Tour des Fouilles (1): Mariana

One thing classical archaeologists often get a bit nervous about is an old church standing in the middle of the fields without any settlement surrounding it. Especially if the church is not called a church, but a cathedral, and tends towards monumentality. Quite often, this points to an ancient town that has vanished - the only thing remaining is the church, which often has origins in late antiquity at the very latest. Precisely this is what we'll encounter at today's stage - some 25 kilometers before the finish, close to the airport of Bastia - when we pass  along the medieval cathedral of Lucciana (map): it stands on top of the Roman town of Mariana. 

Mariana: Cathédrale Sainte-Marie-de-l'Assomption de Lucciana -

A small excavated area is directly next to the church - it shows part of a street, with, in front, the foundations of, indeed, a late antique church, but more of the town has become known recently through Ground Penetrating Radar (GPR) survey by Ghent University (publication). It shows how the town had, like most towns founded by the Romans, a regular street grid, which still determines the course of the modern Route de la Canonica. The town was, it seems, named after its founder, the famous late Republican Roman general Marius, in 93 BCE.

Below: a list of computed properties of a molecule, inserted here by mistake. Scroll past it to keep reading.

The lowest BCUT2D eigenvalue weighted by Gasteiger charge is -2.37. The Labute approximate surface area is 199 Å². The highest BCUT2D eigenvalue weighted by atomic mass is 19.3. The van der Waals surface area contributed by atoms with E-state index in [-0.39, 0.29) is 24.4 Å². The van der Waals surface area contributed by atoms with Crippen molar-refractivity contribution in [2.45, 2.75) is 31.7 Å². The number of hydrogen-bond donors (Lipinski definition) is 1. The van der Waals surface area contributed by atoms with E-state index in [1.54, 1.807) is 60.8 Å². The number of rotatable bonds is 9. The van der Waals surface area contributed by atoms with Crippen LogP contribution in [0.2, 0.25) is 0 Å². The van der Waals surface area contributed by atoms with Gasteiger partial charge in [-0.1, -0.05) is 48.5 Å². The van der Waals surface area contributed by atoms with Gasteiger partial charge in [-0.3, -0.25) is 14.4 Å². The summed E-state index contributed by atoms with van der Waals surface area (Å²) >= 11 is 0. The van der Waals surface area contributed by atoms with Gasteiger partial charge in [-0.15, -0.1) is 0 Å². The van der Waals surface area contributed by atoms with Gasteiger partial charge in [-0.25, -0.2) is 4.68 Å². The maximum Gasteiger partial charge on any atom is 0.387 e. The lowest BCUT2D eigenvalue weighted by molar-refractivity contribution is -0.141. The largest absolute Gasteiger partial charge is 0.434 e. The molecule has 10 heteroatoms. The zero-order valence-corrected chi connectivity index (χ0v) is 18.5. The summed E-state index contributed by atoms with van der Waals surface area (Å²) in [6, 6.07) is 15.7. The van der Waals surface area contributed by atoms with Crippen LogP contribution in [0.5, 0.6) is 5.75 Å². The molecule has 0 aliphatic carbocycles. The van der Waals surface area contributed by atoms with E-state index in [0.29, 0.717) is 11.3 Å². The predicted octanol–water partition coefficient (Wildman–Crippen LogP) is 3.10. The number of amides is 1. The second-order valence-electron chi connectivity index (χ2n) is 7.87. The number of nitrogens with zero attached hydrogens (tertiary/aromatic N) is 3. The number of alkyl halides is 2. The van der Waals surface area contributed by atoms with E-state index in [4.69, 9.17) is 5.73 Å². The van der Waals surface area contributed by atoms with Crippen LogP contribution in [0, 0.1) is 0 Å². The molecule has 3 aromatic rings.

Mariana: Interpretation of GPR-survey - [source]

There were few Roman cities on Corsica - and the two most important ones - Mariana and Aleria - were on the east coast of the island. This points to one of the things that you'd easily forget because Corsica has been French since the mid 18th century, is that Corsica is so close to Italy, and historically, has stronger communication lines with the Italian peninsula than with the French mainland. 


Verdonck, L.; Vermeulen, F. (2009) 'GPR survey at the Roman town of Mariana (Corsica)'. Archéosciences 33, 241-243.